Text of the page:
Maelle Ricker announces end to historic snowboard career

Snowboard star Maelle Ricker, who became the first Canadian woman to win Olympic gold on home soil at the 2010 Vancouver Games, announced her retirement today.

West Vancouver racer 1st Canadian woman to win Olympic gold medal on home soil

Snowboard cross great Maelle Ricker became the first Canadian woman to win gold on home soil at the 2010 Vancouver Olympics. (Alex Livesey/Getty Images)

Her mind was pointing towards racing this season but Maelle Ricker's body simply wouldn't allow it.

So the time has come for the West Vancouver, B.C., snowboarder to put an end to her magnificent career.

Ricker, who in 2010 became the first Canadian woman to win Olympic gold on home soil, made her retirement official Wednesday.

She has comes to terms with the finality of it all, though it wasn't easy.

She injured her knee in pre-season last year and attempted to rehab it before opting for surgery in February, hoping the "cartilage and arthritic issues," would heal. But as the summer rolled into September, Ricker knew her competitive days were over.

"My emotions changed by the minute," she admitted to "It went from being really sad, to having heartache, to being exciting for a new chapter. But ultimately it was undeniable relief."

Born in North Vancouver, the 36-year-old veteran leaves the sport of snowboard cross as one of its greatest competitors, capturing Olympic, X Games and world titles during a career spanning three decades. 

She began in 1996 and was progressing up the ladder as she competed at the 1998 Nagano Olympics, placing fifth in the halfpipe event. While an injury forced her to miss the 2002 Salt Lake City Games, she was expected to leave her mark four years later in Turin, Italy, where women's snowboard cross was making its debut.

The plan didn't work out the way Ricker had envisioned. She crashed in the final and suffered concussion. It was also one of the most bizarre races she's ever been involved in. Her teammate, Dominique Maltais, also fell but recovered to win bronze.

American Lindsey Jacobellis appeared headed for gold, but a last-minute tumble allowed Swiss snowboarder Tanja Frieden to power through and win.

"It was kind of a one-in-a-million type race in the way it unfolded," said Ricker, laughing while recalling the final.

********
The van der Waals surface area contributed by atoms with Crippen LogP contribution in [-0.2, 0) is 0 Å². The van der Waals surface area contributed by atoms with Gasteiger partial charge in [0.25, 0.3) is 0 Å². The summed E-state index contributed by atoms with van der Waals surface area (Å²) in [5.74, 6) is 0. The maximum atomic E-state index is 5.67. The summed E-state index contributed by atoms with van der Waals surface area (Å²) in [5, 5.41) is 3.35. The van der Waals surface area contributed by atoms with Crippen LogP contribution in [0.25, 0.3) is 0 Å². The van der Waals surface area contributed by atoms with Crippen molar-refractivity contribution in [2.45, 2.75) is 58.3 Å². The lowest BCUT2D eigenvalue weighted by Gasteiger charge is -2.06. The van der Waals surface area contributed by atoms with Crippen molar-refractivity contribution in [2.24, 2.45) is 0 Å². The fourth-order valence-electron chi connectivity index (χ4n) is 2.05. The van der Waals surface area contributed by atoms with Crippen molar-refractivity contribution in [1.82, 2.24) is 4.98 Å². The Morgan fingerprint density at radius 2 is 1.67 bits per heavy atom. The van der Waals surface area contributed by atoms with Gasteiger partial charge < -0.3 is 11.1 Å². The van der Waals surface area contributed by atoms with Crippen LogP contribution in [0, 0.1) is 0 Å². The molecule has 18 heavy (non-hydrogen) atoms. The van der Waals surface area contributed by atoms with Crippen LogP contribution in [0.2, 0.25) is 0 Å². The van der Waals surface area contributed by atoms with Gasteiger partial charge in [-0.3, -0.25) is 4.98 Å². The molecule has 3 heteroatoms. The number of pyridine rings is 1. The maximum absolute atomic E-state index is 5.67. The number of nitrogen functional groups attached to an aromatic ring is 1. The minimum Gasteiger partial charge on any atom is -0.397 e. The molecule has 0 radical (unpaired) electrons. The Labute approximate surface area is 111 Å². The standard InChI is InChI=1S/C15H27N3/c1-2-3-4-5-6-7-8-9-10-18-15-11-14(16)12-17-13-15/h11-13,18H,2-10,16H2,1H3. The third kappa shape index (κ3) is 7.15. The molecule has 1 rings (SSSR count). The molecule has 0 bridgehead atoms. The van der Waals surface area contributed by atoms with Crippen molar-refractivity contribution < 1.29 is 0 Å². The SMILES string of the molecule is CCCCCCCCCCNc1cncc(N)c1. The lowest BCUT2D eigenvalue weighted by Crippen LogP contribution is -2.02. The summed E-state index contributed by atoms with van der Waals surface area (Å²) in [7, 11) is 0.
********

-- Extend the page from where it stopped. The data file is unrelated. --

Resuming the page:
Memorable moment in Vancouver

The failure in Italy didn't dampen Ricker's resolve. The Vancouver Olympics were only four years away. The biggest event of her life was in her own backyard and she soaked in the uniqueness of the opportunity.

Ricker didn't disappoint.

She took the lead from the start and never relinquished it, becoming the first Canadian woman in any sport to win Olympic gold on home soil.

"One of the fondest memories I have from that time was setting my hands on the gate before that final run and it was very quiet at the start, and then my coach yelled "come on, Canada," she said.

"To have the chance to compete at the Games and have it in your home country, and really in your backyard from where you went to school, it was like a lottery ticket. It doesn't really hit you and you're a little bit on cloud nine. It took a long time to sink in. It was a bit surreal."

Ricker broke her arm two weeks before the 2014 Sochi Olympics but considers her time in Russia as a highlight simply because she was able to recover in time to compete. 

As for her future, Ricker intends to help the Canadian team this season, with coaching a distinct possibility beyond 2016.

"I still want to be a part of the team and give back and watch these younger athletes flourish," said Ricker.

"I don't have an exact title or label for it at this time. I'm there as an asset and to be able to transfer my experience to the younger generation. It's definitely what I'm looking at exploring into. My vision is set in that direction."


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